LBS was received research grants from the German Research Foundation, the German Joint Federal Committee innovation funds and the German Academic Exchange Service and received personal fees from psychotherapy training institutes, clinic providers and the German pension fund, which were not related to the submitted work. LS has received research grants from the German Research Foundation. LLS is funded by a Postdoctoral Fellowship from Suicide Prevention Australia. The remaining author declares that the research was conducted in the absence of any commercial or financial relationships that could be construed as a potential conflict of interest.

Publisher's note

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Keywords: suicide, ecological momentary assessment (EMA), prevention, prediction, technology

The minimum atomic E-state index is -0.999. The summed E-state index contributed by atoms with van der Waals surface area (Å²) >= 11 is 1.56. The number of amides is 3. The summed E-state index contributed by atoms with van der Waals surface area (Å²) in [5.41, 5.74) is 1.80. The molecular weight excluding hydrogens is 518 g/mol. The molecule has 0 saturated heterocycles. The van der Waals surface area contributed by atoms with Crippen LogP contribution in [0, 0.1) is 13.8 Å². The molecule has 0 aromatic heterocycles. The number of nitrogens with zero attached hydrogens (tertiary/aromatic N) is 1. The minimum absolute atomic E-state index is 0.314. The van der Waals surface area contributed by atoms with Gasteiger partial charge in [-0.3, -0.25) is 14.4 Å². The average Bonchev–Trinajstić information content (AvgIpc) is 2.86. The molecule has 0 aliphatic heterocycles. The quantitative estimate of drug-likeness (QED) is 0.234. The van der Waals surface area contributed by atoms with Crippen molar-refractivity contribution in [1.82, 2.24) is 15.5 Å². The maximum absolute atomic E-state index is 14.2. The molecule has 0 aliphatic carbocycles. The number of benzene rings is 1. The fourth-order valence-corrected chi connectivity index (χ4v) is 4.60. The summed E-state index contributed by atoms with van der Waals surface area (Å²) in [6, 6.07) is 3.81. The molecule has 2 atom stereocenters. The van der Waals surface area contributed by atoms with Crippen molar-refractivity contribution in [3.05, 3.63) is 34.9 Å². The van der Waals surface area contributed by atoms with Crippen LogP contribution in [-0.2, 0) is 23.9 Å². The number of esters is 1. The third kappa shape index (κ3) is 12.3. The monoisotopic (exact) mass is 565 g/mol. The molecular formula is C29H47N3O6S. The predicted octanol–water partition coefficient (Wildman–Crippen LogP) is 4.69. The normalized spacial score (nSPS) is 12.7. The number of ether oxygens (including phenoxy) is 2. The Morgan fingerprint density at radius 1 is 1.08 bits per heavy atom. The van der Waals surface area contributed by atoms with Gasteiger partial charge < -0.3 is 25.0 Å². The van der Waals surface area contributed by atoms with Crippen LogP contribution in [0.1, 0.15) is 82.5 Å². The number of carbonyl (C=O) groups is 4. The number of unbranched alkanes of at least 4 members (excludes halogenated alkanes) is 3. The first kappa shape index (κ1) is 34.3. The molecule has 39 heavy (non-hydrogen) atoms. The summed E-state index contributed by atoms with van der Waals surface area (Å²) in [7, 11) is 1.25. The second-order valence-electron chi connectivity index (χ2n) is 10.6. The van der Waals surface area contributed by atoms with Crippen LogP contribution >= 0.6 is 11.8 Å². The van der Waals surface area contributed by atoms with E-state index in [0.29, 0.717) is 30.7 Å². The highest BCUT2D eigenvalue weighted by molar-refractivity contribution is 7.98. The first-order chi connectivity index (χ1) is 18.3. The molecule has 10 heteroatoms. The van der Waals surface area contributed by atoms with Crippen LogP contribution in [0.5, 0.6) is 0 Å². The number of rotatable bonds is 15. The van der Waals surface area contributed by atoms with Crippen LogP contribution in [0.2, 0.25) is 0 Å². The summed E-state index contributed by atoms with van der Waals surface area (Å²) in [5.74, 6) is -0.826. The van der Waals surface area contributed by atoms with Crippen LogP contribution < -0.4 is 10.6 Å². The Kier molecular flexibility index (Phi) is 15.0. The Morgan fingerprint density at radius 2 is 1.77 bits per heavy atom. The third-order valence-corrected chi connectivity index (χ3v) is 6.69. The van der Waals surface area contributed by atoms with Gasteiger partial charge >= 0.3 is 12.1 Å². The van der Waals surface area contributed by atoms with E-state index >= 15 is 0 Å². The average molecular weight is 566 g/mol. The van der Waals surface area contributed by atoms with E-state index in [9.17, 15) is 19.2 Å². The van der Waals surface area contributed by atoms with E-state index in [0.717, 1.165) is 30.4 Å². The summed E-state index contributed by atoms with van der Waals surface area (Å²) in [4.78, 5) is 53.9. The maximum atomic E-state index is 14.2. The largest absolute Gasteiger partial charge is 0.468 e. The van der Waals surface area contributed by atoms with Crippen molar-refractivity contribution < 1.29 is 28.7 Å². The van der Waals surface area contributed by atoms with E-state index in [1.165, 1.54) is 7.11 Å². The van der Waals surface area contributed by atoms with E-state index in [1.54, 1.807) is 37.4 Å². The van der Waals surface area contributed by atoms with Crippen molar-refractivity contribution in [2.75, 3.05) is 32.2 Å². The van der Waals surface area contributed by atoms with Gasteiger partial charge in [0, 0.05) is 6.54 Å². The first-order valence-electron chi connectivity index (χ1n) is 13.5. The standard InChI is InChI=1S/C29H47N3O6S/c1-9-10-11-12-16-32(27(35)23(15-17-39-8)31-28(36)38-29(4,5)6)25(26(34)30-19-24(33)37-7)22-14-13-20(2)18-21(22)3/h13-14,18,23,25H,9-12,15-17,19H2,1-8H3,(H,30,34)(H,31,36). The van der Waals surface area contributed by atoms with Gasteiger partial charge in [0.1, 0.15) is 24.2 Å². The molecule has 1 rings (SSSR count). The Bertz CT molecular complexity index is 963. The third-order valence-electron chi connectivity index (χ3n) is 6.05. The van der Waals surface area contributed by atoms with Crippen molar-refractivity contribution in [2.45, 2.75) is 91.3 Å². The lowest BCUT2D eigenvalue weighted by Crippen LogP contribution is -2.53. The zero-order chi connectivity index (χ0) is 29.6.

Citation: Sander LB, Spangenberg L, La Sala L and Van Ballegooijen W (2023) Editorial: Digital suicide prevention. Front. Digit. Health 5:1148356. doi: 10.3389/fdgth.2023.1148356

Received: 20 January 2023; Accepted: 3 February 2023;
Published: 3 March 2023.

Edited by:

Heleen Riper, VU Amsterdam, Netherlands

© 2023 Sander, Spangenberg, La Sala and Van Ballegooijen. This is an open-access article distributed under the terms of the Creative Commons Attribution License (CC BY). The use, distribution or reproduction in other forums is permitted, provided the original author(s) and the copyright owner(s) are credited and that the original publication in this journal is cited, in accordance with accepted academic practice. No use, distribution or reproduction is permitted which does not comply with these terms.

*Correspondence: Lasse Bosse Sander

Specialty Section: This article was submitted to Digital Mental Health, a section of the journal Frontiers in Digital Health